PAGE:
Alcohol

Alcohol: liquors (vodka, rum, whiskey, tequila), beer, wine, mixed drinks, malt liquors. 

Alcohol is a drug consumed as a beverage. It is formed by the breakdown of sugar in certain foods such as barley, apples, and grapes. One standard drink contains approximately 14 grams of pure alcohol. Different types of alcoholic beverages contain varying concentrations of alcohol. For example, most beer is about 5% pure alcohol, while most liquor is close to 40%. One standard drink in the United States is considered 12 ounces of beer, 5 ounces of wine, or 1.5 ounces of distilled liquor.

Drinking alcohol interferes with the brain’s communication pathways.

This can lead to changes in mood, behavior, thinking, memory, and coordination. The use of alcohol reduces the functionality of behavioral inhibitory centers in the cerebral cortex, which makes a person feel less inhibited. Alcohol also acts as a sedative on the central nervous system. Drinking alcohol in excess can lead to extreme drowsiness, respiratory depression (slow or shallow breathing), coma, or even death. In addition, drinking alcohol regularly raises one’s risk of developing liver disease and certain cancers in the future.

The health risks of drinking alcohol increase greatly when the substance is consumed frequently and in large quantities. This is called binge drinking. The Substance Abuse and Mental Health Services Administration (SAMHSA), defines binge drinking as 5 or more alcoholic drinks for males or 4 or more alcoholic drinks for females on the same occasion. This means at the same time or within a couple of hours of each other on at least 1 day in the past month.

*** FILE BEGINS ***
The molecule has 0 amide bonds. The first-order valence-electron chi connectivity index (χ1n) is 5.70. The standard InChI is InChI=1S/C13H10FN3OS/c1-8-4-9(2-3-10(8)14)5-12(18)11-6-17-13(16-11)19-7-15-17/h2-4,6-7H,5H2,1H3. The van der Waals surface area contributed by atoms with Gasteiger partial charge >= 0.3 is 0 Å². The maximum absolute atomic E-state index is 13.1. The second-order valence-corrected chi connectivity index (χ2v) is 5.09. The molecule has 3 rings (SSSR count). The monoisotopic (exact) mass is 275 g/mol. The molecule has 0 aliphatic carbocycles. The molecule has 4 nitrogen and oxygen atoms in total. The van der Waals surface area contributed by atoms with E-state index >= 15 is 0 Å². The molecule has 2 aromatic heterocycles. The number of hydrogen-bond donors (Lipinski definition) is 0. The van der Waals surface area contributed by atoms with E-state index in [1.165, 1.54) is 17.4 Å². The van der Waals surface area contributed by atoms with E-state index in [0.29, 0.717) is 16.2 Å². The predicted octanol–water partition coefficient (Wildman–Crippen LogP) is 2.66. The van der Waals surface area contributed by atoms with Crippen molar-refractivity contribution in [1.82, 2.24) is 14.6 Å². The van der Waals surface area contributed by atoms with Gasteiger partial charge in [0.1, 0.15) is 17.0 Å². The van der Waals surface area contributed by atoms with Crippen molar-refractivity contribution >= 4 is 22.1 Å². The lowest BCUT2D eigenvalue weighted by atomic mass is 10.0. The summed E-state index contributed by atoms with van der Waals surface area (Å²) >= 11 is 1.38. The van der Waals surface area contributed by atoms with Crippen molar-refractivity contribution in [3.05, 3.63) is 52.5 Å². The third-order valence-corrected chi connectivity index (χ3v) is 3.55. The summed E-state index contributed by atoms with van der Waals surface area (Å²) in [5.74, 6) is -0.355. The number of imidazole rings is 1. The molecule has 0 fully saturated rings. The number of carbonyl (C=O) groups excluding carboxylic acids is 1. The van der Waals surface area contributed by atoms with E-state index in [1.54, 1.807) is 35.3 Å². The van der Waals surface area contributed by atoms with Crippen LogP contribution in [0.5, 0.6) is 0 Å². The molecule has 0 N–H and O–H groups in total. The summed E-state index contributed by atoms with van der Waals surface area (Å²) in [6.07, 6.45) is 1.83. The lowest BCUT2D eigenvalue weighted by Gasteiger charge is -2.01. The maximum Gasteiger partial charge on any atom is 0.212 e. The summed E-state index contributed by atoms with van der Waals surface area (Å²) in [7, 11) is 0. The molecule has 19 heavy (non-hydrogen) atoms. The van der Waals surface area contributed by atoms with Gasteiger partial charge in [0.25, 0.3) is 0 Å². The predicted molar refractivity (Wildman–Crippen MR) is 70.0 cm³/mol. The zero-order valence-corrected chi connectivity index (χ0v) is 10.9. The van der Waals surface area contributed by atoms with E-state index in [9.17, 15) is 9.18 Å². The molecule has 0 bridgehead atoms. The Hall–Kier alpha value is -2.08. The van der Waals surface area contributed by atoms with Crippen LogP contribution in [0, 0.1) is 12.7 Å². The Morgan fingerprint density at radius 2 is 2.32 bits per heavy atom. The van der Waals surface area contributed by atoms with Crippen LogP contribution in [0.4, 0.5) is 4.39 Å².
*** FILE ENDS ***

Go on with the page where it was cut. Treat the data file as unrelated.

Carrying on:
SAMHSA defines “heavy alcohol use” as binge drinking on 5 or more days in the past month. Heavy drinking and/or binge drinking can also lead to blackouts, wherein a person remains conscious but will not remember what happened while drinking. When a person blacks out, he or she is likely to behave in ways they normally would not.

Alcohol Use Disorder (AUD)

Those who overuse alcohol can develop Alcohol Use Disorder (AUD). This condition is characterized by the inability to stop or regulate alcohol use despite negative social, occupational, or health consequences. AUD can range from mild to severe and has been linked to increased risk for motor vehicle accidents, poor academic performance, contracting sexually transmitted infections, death by suicide, criminal activity, and intimate partner violence.

 

The lifetime prevalence of AUD for adults in the United States is approximately 29%. Individuals struggling with this condition may be physically dependent on the substance and need medical detox to safely begin recovery. AUD is a treatable condition. Effective and evidence-based interventions available at Sanford, and the completion of treatment reduces the risk of relapse. Treatment typically consists of a combination of group and individual counseling and medication for those who need it.

 

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